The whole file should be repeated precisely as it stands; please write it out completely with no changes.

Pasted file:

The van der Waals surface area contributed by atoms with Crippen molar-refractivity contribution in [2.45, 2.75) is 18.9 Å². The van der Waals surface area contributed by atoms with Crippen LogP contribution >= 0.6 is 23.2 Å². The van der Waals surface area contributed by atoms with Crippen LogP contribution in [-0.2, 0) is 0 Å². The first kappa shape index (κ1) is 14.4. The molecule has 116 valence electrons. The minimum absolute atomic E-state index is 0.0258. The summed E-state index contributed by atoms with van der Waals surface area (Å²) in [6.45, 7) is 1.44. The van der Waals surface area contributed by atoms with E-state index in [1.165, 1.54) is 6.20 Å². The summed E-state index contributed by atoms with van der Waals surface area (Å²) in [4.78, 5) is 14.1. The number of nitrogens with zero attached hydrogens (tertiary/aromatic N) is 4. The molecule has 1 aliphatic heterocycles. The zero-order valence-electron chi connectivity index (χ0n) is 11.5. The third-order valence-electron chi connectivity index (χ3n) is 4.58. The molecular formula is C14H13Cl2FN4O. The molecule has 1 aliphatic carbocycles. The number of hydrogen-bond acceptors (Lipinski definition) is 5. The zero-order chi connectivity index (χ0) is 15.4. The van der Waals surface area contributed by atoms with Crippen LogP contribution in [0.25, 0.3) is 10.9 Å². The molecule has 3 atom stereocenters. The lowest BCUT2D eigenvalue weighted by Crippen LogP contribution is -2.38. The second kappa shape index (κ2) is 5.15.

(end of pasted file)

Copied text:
The van der Waals surface area contributed by atoms with Crippen molar-refractivity contribution in [2.45, 2.75) is 18.9 Å². The van der Waals surface area contributed by atoms with Crippen LogP contribution >= 0.6 is 23.2 Å². The van der Waals surface area contributed by atoms with Crippen LogP contribution in [-0.2, 0) is 0 Å². The first kappa shape index (κ1) is 14.4. The molecule has 116 valence electrons. The minimum absolute atomic E-state index is 0.0258. The summed E-state index contributed by atoms with van der Waals surface area (Å²) in [6.45, 7) is 1.44. The van der Waals surface area contributed by atoms with E-state index in [1.165, 1.54) is 6.20 Å². The summed E-state index contributed by atoms with van der Waals surface area (Å²) in [4.78, 5) is 14.1. The number of nitrogens with zero attached hydrogens (tertiary/aromatic N) is 4. The molecule has 1 aliphatic heterocycles. The zero-order valence-electron chi connectivity index (χ0n) is 11.5. The third-order valence-electron chi connectivity index (χ3n) is 4.58. The molecular formula is C14H13Cl2FN4O. The molecule has 1 aliphatic carbocycles. The number of hydrogen-bond acceptors (Lipinski definition) is 5. The zero-order chi connectivity index (χ0) is 15.4. The van der Waals surface area contributed by atoms with Crippen LogP contribution in [0.25, 0.3) is 10.9 Å². The molecule has 3 atom stereocenters. The lowest BCUT2D eigenvalue weighted by Crippen LogP contribution is -2.38. The second kappa shape index (κ2) is 5.15.